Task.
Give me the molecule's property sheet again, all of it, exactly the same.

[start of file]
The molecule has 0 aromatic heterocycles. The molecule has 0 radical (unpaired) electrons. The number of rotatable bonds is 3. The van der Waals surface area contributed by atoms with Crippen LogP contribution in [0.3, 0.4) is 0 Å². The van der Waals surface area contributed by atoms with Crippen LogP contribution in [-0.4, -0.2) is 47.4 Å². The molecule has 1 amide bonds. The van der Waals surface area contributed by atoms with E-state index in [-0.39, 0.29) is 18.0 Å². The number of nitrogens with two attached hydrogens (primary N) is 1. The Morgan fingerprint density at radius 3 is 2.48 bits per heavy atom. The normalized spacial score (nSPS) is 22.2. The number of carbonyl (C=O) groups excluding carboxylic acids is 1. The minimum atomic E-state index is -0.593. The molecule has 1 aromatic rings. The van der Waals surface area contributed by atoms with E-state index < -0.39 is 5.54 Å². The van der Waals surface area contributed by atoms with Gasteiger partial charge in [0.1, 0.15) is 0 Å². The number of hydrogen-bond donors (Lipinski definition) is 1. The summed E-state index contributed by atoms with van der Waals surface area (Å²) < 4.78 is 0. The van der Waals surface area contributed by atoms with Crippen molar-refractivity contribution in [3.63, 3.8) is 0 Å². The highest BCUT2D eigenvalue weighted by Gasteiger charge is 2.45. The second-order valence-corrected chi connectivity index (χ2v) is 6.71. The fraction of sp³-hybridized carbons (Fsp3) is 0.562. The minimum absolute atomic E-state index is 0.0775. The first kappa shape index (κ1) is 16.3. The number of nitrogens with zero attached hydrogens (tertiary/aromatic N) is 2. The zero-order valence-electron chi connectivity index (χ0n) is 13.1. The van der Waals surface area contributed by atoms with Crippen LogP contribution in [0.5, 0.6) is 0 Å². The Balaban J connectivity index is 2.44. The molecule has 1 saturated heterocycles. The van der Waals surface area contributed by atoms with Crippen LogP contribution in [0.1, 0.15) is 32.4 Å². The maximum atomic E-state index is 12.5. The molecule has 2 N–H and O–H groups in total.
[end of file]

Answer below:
The molecule has 0 aromatic heterocycles. The molecule has 0 radical (unpaired) electrons. The number of rotatable bonds is 3. The van der Waals surface area contributed by atoms with Crippen LogP contribution in [0.3, 0.4) is 0 Å². The van der Waals surface area contributed by atoms with Crippen LogP contribution in [-0.4, -0.2) is 47.4 Å². The molecule has 1 amide bonds. The van der Waals surface area contributed by atoms with E-state index in [-0.39, 0.29) is 18.0 Å². The number of nitrogens with two attached hydrogens (primary N) is 1. The Morgan fingerprint density at radius 3 is 2.48 bits per heavy atom. The normalized spacial score (nSPS) is 22.2. The number of carbonyl (C=O) groups excluding carboxylic acids is 1. The minimum atomic E-state index is -0.593. The molecule has 1 aromatic rings. The van der Waals surface area contributed by atoms with E-state index < -0.39 is 5.54 Å². The van der Waals surface area contributed by atoms with Gasteiger partial charge in [0.1, 0.15) is 0 Å². The number of hydrogen-bond donors (Lipinski definition) is 1. The summed E-state index contributed by atoms with van der Waals surface area (Å²) < 4.78 is 0. The van der Waals surface area contributed by atoms with Crippen molar-refractivity contribution in [3.63, 3.8) is 0 Å². The highest BCUT2D eigenvalue weighted by Gasteiger charge is 2.45. The second-order valence-corrected chi connectivity index (χ2v) is 6.71. The fraction of sp³-hybridized carbons (Fsp3) is 0.562. The minimum absolute atomic E-state index is 0.0775. The first kappa shape index (κ1) is 16.3. The number of nitrogens with zero attached hydrogens (tertiary/aromatic N) is 2. The zero-order valence-electron chi connectivity index (χ0n) is 13.1. The van der Waals surface area contributed by atoms with Crippen LogP contribution in [0.5, 0.6) is 0 Å². The Balaban J connectivity index is 2.44. The molecule has 1 saturated heterocycles. The van der Waals surface area contributed by atoms with Crippen LogP contribution in [0.1, 0.15) is 32.4 Å². The maximum atomic E-state index is 12.5. The molecule has 2 N–H and O–H groups in total.